However, it is in precisely this area, i.e. during the combustion of hydrogen in a gas turbine, that there are many problems to be solved. Firstly, the combustion chamber of a gas turbine would have to be designed differently for hydrogen combustion. “As hydrogen is far more reactive than natural gas, the worst-case scenario could see a flashback occur during the combustion process, leading to the destruction of the burner,” says Bothien in describing the problem. A further consideration is that the combustion of hydrogen leads to an increase in nitrogen oxide emissions, which are extremely harmful to health. The emission limits for nitrogen oxide are correspondingly low, meaning that the volume of this gas being emitted would have to be reduced.
Sound waves could destroy the combustion chamber
There is a third problem, namely the issue of combustion dynamics (also referred to as thermoacoustics), which is also Mirko Bothien’s area of expertise. As the turbulent combustion process creates sounds waves that are reflected by the combustion chamber wall and thus sent colliding into other sound waves, the acoustic waves can be amplified to such a degree that considerable pressure can build up. “The pressure fluctuations resulting from this vicious circle can become so pronounced that the combustion chamber can be destroyed,” explains Mirko Bothien. “This is a huge problem. Not only in turbines, but also in rockets, aircraft engines and even in the boilers of private households. Any space in which a flame is burning,” emphasises Bothien.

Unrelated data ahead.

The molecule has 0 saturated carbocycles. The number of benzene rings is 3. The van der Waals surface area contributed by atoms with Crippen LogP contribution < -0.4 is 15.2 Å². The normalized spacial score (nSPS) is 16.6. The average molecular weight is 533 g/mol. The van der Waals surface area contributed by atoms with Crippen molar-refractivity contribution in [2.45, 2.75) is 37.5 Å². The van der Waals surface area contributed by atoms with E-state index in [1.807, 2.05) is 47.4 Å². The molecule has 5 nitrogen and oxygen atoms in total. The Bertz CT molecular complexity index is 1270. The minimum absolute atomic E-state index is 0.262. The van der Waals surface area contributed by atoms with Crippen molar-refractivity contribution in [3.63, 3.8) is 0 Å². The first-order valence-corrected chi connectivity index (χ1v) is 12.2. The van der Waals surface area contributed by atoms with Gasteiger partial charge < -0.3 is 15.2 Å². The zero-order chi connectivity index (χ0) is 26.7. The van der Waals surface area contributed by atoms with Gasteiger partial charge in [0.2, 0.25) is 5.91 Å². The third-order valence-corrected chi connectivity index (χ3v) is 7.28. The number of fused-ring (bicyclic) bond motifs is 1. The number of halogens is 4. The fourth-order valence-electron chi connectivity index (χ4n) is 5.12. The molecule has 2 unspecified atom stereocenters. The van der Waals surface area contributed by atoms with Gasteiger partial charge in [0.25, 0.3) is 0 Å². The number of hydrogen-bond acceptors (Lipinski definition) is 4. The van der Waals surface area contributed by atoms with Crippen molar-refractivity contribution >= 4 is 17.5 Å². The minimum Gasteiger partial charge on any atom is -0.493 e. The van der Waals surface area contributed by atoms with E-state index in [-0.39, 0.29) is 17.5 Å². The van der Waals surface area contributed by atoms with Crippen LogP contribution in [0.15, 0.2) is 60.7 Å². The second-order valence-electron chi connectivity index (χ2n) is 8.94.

As things stand, however, there is still a great deal to learn about the thermoacoustics of lean hydrogen flames, as current research has only been looking at this issue for a relatively short period of time. “What we definitely know is that when hydrogen is burnt, the flame becomes unstable. It is also clear that the methodology for developing stable burners for hydrogen will have to be adjusted compared to that applied for natural gas burners,” Bothien summarises.
Difficulties with hydrogen transport
Mirko Bothien is optimistic about solving the problems that still exist in connection with the combustion of hydrogen. For the ZHAW researcher, the bigger issue that arises when generating power from hydrogen is the question of how to produce and distribute the energy carrier. “We will need enormous quantities of hydrogen in the future if we want to use it to operate large power plants,” Bothien points out. While several projects are underway in Spain, Saudi Arabia and other southern countries in which hydrogen is to be produced using huge solar farms and exported as new natural gas, it will be a long time before we reach a point at which relevant quantities can be transported from there. This is because the transportation process, in particular, remains quite complex. As hydrogen is extremely volatile, it is not suitable for distribution in existing pipelines. Instead, it has to be shipped in tanks or transported in trucks. However, it would be possible to convert it into another carrier medium such as methanol or ammonia, simplifying its transportation in the process.